Andersen Family – April 2015 photo courtesy of Still Memories photography
Vomiting at a finish line isn’t exactly unheard of. In fact, spectacular displays of bodily fluids are half the fun of watching sports! (Is it just me or is Paula Radcliffe’s popping a squat to drop a load still one of the best sports photography moments ever? Or maybe I’m just gross. Whatever.) Usually it means you’ve pushed yourself to your very limit, pumping out every last bit of effort (and breakfast). But when I “left it all on the field” – technically a parking lot outside my gym – a few months ago, I felt neither proud nor accomplished. I didn’t even have the energy to laugh at myself, which is usually the last respite for people puking on their own running shoes. All I felt was awful. That, and crushing chest pain.
I drove myself home, collapsed on the couch, and when I finally had enough energy to pick up my phone, called my doctor. He told me to come in right away.
Unicorns obviously have very healthy gut bacteria.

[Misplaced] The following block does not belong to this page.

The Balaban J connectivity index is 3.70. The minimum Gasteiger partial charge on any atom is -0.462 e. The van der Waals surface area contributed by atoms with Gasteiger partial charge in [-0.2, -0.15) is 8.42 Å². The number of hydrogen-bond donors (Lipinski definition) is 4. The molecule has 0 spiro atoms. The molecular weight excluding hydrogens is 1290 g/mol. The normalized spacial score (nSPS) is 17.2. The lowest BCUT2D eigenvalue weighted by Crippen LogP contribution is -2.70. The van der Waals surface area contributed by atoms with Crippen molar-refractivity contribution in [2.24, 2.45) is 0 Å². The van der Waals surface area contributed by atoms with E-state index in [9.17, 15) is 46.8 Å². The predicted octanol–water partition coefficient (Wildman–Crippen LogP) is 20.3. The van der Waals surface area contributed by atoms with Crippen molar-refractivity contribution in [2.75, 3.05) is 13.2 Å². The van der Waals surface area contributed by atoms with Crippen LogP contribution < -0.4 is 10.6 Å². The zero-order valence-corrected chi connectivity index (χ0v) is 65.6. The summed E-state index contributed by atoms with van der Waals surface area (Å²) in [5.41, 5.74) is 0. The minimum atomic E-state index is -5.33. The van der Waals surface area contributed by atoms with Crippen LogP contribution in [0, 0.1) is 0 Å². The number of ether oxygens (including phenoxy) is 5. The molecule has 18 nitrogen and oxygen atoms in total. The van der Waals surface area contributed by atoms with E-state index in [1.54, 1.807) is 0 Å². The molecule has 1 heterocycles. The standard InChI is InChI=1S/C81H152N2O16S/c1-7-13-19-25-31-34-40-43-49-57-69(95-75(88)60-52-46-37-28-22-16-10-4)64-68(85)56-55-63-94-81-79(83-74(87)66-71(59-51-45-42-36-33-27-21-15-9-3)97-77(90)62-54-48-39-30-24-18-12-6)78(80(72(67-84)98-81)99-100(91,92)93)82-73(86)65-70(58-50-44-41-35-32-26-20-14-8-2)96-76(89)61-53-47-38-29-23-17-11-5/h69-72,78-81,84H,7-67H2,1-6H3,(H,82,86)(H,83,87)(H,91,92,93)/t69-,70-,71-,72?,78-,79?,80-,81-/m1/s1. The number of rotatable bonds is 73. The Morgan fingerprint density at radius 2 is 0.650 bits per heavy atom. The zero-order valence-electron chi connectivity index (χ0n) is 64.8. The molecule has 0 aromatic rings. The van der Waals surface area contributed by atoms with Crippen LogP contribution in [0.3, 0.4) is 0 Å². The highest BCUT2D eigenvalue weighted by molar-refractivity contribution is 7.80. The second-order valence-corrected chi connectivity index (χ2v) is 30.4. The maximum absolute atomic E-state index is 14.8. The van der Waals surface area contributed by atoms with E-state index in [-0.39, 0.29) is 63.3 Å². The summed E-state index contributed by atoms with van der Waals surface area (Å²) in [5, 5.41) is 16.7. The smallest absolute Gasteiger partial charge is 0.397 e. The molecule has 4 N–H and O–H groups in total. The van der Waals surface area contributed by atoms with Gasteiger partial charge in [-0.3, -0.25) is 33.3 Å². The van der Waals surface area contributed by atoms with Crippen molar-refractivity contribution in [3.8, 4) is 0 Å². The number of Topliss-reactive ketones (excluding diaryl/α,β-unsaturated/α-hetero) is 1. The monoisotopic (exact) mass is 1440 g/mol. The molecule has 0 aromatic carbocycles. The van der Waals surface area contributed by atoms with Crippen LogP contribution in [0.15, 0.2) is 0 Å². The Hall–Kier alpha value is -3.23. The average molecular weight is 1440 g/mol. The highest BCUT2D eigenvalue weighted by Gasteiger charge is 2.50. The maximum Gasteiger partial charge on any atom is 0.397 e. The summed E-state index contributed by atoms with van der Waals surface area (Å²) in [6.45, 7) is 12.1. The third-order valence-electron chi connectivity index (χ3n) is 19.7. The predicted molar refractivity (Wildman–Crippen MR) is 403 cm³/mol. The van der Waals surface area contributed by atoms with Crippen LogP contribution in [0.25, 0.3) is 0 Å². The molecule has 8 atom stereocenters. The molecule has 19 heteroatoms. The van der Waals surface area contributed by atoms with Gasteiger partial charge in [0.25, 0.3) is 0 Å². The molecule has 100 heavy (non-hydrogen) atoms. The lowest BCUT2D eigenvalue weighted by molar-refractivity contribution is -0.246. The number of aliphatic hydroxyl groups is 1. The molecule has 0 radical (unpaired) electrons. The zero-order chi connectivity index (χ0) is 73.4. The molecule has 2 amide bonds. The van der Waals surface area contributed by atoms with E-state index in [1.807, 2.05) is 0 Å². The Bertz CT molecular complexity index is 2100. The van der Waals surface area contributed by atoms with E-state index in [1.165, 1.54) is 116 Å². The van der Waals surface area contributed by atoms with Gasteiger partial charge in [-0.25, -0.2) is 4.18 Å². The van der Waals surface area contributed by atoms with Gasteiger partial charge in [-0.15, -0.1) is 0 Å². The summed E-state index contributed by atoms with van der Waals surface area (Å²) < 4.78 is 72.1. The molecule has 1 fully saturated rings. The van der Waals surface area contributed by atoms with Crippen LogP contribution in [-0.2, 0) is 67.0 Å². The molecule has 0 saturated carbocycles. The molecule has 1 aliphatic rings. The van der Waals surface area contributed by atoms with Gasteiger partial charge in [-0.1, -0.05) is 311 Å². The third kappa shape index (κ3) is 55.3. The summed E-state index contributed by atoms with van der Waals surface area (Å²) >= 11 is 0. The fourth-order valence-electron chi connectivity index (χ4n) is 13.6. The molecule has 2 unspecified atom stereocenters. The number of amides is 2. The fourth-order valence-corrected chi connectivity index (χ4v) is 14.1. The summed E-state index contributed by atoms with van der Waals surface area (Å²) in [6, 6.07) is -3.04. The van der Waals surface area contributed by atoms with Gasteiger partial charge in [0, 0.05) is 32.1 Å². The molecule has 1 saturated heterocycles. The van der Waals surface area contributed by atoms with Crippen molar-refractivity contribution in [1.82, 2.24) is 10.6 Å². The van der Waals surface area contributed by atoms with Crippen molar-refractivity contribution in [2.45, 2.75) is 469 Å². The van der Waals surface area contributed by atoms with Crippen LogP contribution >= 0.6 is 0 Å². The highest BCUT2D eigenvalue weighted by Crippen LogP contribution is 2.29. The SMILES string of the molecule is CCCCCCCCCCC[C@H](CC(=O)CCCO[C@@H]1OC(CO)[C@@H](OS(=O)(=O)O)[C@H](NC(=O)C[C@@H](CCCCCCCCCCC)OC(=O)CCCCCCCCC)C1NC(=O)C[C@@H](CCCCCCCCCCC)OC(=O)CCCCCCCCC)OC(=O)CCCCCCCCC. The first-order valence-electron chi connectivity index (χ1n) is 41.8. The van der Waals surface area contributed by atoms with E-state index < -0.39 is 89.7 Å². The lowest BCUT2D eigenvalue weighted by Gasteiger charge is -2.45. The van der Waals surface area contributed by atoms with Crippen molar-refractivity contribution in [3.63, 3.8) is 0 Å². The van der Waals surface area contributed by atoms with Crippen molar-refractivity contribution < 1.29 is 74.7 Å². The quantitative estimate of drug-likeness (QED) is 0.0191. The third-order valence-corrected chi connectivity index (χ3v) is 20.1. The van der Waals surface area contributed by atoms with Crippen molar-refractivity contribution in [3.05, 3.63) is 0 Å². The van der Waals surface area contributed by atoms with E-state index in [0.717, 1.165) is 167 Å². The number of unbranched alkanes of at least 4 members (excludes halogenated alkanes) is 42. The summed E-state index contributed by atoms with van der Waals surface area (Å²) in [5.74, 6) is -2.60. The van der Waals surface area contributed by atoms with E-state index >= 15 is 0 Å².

Hospitals with their life, death, and strange-smell zeitgeist have been the setting for several major revelations in my life (not the least of which is that nutritionists consider Malt-o-Meal a “solid food” but Jell-O is a “liquid”) and this time it was no different. My 3rd son, just nine months old at the time, hung limply in my arms as nurses and doctors buzzed around us. There was no waiting for us in the the waiting room when I brought my baby in, nearly unconscious with a fever of 107. The triage nurse took one look at my son and half the night staff descended on us. Weirdly all I could think about was the beginning of that Nicholas Cage/Meg Ryan flick City of Angels where the least sexy angel ever, Seth (Cage), escorts a little girl in yellow footie pajamas to heaven after she dies of a fever. The opening sequence ends with the anguished wail of her mother. To this day I hate that movie. (Although Meg Ryan was adorable. I miss that Meg Ryan.)